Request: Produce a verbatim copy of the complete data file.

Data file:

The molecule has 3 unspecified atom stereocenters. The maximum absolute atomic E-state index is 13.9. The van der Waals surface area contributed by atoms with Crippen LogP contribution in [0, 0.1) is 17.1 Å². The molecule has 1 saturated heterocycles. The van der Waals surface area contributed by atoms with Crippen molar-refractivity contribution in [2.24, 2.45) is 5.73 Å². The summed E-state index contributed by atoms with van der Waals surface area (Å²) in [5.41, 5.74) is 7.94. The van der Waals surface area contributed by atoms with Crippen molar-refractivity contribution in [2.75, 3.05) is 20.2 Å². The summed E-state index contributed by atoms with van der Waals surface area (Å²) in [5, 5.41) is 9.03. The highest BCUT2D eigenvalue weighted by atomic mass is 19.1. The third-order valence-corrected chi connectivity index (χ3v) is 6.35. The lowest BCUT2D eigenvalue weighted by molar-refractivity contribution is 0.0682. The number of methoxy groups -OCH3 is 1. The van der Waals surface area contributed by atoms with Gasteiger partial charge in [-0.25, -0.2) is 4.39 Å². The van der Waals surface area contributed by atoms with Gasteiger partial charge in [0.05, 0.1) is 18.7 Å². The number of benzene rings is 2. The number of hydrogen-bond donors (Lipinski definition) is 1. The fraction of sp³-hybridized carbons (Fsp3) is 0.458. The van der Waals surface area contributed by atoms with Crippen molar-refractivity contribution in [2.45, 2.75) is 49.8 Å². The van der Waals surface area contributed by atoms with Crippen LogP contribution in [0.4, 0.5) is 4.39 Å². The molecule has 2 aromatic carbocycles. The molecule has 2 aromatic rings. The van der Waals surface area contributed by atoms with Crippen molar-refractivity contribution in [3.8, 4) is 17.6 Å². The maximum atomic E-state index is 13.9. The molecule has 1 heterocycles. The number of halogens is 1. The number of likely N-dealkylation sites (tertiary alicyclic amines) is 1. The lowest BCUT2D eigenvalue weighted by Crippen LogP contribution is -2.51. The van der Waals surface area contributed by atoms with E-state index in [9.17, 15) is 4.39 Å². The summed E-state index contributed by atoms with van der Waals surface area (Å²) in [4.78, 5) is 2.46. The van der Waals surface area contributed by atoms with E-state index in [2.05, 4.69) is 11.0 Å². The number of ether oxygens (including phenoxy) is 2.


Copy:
The molecule has 3 unspecified atom stereocenters. The maximum absolute atomic E-state index is 13.9. The van der Waals surface area contributed by atoms with Crippen LogP contribution in [0, 0.1) is 17.1 Å². The molecule has 1 saturated heterocycles. The van der Waals surface area contributed by atoms with Crippen molar-refractivity contribution in [2.24, 2.45) is 5.73 Å². The summed E-state index contributed by atoms with van der Waals surface area (Å²) in [5.41, 5.74) is 7.94. The van der Waals surface area contributed by atoms with Crippen molar-refractivity contribution in [2.75, 3.05) is 20.2 Å². The summed E-state index contributed by atoms with van der Waals surface area (Å²) in [5, 5.41) is 9.03. The highest BCUT2D eigenvalue weighted by atomic mass is 19.1. The third-order valence-corrected chi connectivity index (χ3v) is 6.35. The lowest BCUT2D eigenvalue weighted by molar-refractivity contribution is 0.0682. The number of methoxy groups -OCH3 is 1. The van der Waals surface area contributed by atoms with Gasteiger partial charge in [-0.25, -0.2) is 4.39 Å². The van der Waals surface area contributed by atoms with Gasteiger partial charge in [0.05, 0.1) is 18.7 Å². The number of benzene rings is 2. The number of hydrogen-bond donors (Lipinski definition) is 1. The fraction of sp³-hybridized carbons (Fsp3) is 0.458. The van der Waals surface area contributed by atoms with Crippen molar-refractivity contribution in [2.45, 2.75) is 49.8 Å². The van der Waals surface area contributed by atoms with Crippen LogP contribution in [0.4, 0.5) is 4.39 Å². The molecule has 2 aromatic carbocycles. The molecule has 2 aromatic rings. The van der Waals surface area contributed by atoms with Crippen molar-refractivity contribution in [3.8, 4) is 17.6 Å². The maximum atomic E-state index is 13.9. The molecule has 1 heterocycles. The number of halogens is 1. The number of likely N-dealkylation sites (tertiary alicyclic amines) is 1. The lowest BCUT2D eigenvalue weighted by Crippen LogP contribution is -2.51. The van der Waals surface area contributed by atoms with E-state index in [9.17, 15) is 4.39 Å². The summed E-state index contributed by atoms with van der Waals surface area (Å²) in [4.78, 5) is 2.46. The van der Waals surface area contributed by atoms with E-state index in [2.05, 4.69) is 11.0 Å². The number of ether oxygens (including phenoxy) is 2.